In the halcyon age of my parents’ youth, you didn’t hear “Jingle Bells” or see so much as a strand of tinsel until December 1st. Then it was the day after Thanksgiving, a day ominously dubbed Black Friday. Then it was mid-October while the Halloween rush was still in full swing. Then September right alongside the start of the Halloween season and two decisive fronts emerged. First, national department store chains added dedicated, year-round Christmas sections. Second, dedicated Christmas stores (or, more cleverly, ’boutiques’) popped up both as brick and mortar locations and online. Soon after that, Christmas in July parties became commonplace.

Even those who did notice the expansion of Christmas thought nothing of it. Capitalism had invaded first. Steadily growing revenues and entrepreneurial efforts were to be applauded, not feared. Nobody cared that the popular hues of paint and clothing colors all came from the Christmas palette. Nobody cared that people were humming “Here Comes Santa Claus” in May, in April, in March. Easter fell with little resistance because Christianity had run its course and fruit cake still seemed fresh that early in the year. Valentine’s Day was an even easier conquest because it shared the themes of love and over spending and sweets. It even dressed in red.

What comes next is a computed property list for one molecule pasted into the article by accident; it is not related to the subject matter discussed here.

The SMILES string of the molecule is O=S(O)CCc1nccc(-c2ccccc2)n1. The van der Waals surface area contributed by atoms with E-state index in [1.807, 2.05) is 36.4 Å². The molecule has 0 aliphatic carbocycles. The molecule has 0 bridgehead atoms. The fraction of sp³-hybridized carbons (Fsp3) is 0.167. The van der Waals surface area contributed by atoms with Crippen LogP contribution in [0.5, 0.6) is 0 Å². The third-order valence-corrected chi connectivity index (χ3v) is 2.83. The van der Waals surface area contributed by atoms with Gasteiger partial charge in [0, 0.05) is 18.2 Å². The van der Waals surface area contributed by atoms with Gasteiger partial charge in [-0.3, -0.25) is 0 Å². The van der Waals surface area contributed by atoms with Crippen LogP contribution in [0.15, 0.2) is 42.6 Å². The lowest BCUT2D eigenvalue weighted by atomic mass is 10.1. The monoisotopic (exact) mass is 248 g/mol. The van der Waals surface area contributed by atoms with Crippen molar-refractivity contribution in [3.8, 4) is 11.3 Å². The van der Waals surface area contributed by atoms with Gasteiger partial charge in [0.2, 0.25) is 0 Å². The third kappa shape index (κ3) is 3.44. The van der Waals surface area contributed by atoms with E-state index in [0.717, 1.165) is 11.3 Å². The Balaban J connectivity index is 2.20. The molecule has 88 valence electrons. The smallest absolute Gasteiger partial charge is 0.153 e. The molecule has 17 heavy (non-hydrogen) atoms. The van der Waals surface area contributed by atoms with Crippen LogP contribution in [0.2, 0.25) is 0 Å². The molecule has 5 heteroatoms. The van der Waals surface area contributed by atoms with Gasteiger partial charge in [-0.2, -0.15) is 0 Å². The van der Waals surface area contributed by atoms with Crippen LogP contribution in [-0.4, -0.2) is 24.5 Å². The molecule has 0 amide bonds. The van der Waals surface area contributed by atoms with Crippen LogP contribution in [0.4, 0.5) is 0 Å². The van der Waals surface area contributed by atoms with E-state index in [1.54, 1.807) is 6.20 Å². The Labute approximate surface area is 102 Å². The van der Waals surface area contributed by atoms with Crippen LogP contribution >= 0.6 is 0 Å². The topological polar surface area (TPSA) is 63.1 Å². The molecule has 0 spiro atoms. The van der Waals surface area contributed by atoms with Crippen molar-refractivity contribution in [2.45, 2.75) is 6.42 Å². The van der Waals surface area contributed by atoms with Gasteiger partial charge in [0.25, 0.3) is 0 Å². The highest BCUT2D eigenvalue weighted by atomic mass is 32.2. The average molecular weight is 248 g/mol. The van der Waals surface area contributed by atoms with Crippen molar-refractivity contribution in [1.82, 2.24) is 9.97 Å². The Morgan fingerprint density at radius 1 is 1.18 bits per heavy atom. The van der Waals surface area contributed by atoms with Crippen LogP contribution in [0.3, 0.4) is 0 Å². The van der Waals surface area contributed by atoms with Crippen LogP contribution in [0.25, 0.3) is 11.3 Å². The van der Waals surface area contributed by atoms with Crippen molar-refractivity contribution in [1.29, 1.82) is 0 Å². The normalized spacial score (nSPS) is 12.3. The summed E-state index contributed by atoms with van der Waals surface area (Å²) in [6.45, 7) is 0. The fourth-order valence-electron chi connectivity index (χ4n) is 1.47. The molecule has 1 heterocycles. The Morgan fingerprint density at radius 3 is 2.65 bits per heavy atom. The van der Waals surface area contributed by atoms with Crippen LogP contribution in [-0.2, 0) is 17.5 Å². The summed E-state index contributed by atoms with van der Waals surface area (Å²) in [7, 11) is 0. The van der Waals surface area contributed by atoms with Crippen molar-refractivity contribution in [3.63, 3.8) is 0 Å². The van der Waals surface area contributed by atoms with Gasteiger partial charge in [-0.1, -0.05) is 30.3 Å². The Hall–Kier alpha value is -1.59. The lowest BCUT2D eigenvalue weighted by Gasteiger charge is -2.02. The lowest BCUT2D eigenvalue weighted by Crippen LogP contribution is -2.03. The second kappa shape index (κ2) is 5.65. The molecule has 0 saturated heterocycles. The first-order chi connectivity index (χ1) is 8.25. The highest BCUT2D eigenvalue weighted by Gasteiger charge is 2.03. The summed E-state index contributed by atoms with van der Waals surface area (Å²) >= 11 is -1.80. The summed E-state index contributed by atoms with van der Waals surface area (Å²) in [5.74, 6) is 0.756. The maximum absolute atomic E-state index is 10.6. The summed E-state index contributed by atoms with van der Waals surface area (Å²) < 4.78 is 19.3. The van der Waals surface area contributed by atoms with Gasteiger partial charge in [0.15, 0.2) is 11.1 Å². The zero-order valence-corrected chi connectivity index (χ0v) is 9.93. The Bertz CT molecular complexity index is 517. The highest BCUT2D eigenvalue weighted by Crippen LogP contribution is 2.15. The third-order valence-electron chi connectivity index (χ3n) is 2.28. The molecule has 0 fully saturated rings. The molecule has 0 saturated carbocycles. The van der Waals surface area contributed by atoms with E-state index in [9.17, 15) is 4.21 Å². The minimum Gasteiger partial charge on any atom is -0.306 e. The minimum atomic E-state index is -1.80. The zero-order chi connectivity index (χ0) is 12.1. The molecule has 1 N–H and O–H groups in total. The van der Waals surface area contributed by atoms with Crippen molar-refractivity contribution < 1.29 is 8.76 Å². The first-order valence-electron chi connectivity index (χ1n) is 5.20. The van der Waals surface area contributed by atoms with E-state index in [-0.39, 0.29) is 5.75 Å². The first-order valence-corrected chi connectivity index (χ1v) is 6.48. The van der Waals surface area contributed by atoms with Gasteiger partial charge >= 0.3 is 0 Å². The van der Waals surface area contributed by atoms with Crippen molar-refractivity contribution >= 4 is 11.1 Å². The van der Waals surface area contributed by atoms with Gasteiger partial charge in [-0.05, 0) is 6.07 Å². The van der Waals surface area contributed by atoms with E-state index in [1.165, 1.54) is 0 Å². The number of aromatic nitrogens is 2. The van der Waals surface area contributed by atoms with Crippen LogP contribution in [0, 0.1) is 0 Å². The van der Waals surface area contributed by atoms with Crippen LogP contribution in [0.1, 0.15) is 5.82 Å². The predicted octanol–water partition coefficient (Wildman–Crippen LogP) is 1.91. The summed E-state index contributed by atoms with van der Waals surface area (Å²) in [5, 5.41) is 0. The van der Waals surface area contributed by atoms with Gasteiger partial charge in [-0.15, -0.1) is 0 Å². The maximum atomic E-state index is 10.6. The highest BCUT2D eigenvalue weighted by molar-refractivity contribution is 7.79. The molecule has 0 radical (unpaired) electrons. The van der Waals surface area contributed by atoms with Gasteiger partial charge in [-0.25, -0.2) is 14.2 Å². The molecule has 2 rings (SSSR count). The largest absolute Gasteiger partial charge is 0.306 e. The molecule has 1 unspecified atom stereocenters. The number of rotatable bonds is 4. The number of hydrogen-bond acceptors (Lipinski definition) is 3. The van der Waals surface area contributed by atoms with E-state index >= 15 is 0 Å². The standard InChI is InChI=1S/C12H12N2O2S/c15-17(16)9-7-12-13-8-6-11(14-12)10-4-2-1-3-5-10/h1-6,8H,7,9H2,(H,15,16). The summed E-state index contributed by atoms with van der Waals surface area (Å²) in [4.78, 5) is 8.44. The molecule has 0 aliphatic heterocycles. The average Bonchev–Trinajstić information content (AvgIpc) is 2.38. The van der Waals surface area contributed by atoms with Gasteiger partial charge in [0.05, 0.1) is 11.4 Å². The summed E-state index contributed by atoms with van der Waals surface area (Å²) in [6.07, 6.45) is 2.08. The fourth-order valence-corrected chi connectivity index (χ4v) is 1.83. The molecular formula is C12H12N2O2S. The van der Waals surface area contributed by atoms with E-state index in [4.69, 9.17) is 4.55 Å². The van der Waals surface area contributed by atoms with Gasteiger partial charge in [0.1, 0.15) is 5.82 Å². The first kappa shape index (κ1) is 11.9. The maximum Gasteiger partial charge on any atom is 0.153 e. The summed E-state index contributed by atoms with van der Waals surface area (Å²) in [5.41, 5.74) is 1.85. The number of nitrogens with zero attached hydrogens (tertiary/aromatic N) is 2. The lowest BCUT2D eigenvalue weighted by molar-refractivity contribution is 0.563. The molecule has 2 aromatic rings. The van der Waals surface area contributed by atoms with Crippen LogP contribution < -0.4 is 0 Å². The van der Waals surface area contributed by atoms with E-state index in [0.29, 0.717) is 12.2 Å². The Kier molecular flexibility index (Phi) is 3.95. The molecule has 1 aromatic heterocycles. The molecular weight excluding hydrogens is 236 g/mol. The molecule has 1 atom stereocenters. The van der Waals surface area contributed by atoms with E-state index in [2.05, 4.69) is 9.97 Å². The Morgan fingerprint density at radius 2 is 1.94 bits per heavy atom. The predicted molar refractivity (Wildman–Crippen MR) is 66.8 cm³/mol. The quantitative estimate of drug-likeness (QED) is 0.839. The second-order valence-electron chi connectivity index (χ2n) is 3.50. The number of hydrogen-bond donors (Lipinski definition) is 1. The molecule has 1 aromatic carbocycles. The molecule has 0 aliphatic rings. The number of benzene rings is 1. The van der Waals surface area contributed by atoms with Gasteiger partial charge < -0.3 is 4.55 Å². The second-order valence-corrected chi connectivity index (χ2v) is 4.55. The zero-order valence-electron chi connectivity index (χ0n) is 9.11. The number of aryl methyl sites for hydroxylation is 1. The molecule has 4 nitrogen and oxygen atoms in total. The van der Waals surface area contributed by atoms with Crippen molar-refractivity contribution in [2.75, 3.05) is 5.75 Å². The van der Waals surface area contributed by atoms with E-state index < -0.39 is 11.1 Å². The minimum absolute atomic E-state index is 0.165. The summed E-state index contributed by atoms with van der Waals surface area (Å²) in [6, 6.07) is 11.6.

The Kringles were patient and devious. It was many years before Santa Claus served as Grand Marshall in the 4th of July parades and longer still before elves wearing red and white camo marched alongside his reindeer driven sleigh on Memorial Day. Thanksgiving, of course, had belonged to them for as long as anyone could remember.

I think the worst of it all, the most terrible thing, is that nobody seems to care. We just change the ornaments on our plastic trees, swap the strings of lights on the shrubs for a different color, and wrap the next round of gifts we can’t afford. We like not having quite so many colors to choose from. (Who has time for dozens of shades of white? Snow is beautiful.) We don’t care that our delivery people all wear pointed hats and shoes. We don’t worry that the most common boys name for years has been Chris and the most common name for girls is Kristine. People say it’s just a trend. But trends don’t last decades.